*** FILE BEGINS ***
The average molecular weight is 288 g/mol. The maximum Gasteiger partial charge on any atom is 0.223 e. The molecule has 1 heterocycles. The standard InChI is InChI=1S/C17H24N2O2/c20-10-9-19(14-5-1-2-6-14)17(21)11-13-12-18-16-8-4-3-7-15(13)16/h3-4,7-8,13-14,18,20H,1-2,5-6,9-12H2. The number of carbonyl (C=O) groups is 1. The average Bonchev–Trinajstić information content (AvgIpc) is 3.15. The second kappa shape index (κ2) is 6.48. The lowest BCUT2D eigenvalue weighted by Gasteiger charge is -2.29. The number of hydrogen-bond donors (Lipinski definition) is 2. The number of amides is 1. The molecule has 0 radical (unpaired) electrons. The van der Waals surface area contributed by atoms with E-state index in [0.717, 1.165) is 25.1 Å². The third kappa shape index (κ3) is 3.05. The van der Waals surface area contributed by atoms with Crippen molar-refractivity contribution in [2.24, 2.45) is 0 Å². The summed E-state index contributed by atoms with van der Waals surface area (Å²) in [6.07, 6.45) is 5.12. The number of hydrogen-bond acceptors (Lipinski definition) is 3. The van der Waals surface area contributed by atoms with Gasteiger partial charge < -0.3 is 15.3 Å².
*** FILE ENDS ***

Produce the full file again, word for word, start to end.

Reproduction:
The average molecular weight is 288 g/mol. The maximum Gasteiger partial charge on any atom is 0.223 e. The molecule has 1 heterocycles. The standard InChI is InChI=1S/C17H24N2O2/c20-10-9-19(14-5-1-2-6-14)17(21)11-13-12-18-16-8-4-3-7-15(13)16/h3-4,7-8,13-14,18,20H,1-2,5-6,9-12H2. The number of carbonyl (C=O) groups is 1. The average Bonchev–Trinajstić information content (AvgIpc) is 3.15. The second kappa shape index (κ2) is 6.48. The lowest BCUT2D eigenvalue weighted by Gasteiger charge is -2.29. The number of hydrogen-bond donors (Lipinski definition) is 2. The number of amides is 1. The molecule has 0 radical (unpaired) electrons. The van der Waals surface area contributed by atoms with E-state index in [0.717, 1.165) is 25.1 Å². The third kappa shape index (κ3) is 3.05. The van der Waals surface area contributed by atoms with Crippen molar-refractivity contribution in [2.24, 2.45) is 0 Å². The summed E-state index contributed by atoms with van der Waals surface area (Å²) in [6.07, 6.45) is 5.12. The number of hydrogen-bond acceptors (Lipinski definition) is 3. The van der Waals surface area contributed by atoms with Gasteiger partial charge < -0.3 is 15.3 Å².